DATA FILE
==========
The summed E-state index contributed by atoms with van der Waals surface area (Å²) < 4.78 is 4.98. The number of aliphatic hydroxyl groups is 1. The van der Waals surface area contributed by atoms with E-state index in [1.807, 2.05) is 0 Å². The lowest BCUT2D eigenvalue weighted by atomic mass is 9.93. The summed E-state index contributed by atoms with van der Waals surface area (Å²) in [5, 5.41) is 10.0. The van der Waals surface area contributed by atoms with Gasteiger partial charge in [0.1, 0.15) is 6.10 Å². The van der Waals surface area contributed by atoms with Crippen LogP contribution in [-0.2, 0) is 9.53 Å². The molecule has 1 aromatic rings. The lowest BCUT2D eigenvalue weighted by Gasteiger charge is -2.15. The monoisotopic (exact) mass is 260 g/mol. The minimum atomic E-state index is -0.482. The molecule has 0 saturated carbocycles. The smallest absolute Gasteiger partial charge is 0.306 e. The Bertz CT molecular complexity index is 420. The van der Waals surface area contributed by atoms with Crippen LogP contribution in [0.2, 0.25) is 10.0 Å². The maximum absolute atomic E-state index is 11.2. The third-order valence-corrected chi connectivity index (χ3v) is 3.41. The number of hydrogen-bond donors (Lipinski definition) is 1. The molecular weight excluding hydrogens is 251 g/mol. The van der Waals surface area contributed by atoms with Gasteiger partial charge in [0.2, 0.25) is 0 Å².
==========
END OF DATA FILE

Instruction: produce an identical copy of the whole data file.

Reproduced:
The summed E-state index contributed by atoms with van der Waals surface area (Å²) < 4.78 is 4.98. The number of aliphatic hydroxyl groups is 1. The van der Waals surface area contributed by atoms with E-state index in [1.807, 2.05) is 0 Å². The lowest BCUT2D eigenvalue weighted by atomic mass is 9.93. The summed E-state index contributed by atoms with van der Waals surface area (Å²) in [5, 5.41) is 10.0. The van der Waals surface area contributed by atoms with Gasteiger partial charge in [0.1, 0.15) is 6.10 Å². The van der Waals surface area contributed by atoms with Crippen LogP contribution in [-0.2, 0) is 9.53 Å². The molecule has 1 aromatic rings. The lowest BCUT2D eigenvalue weighted by Gasteiger charge is -2.15. The monoisotopic (exact) mass is 260 g/mol. The minimum atomic E-state index is -0.482. The molecule has 0 saturated carbocycles. The smallest absolute Gasteiger partial charge is 0.306 e. The Bertz CT molecular complexity index is 420. The van der Waals surface area contributed by atoms with Crippen LogP contribution in [0.2, 0.25) is 10.0 Å². The maximum absolute atomic E-state index is 11.2. The third-order valence-corrected chi connectivity index (χ3v) is 3.41. The number of hydrogen-bond donors (Lipinski definition) is 1. The molecular weight excluding hydrogens is 251 g/mol. The van der Waals surface area contributed by atoms with Gasteiger partial charge in [0.2, 0.25) is 0 Å².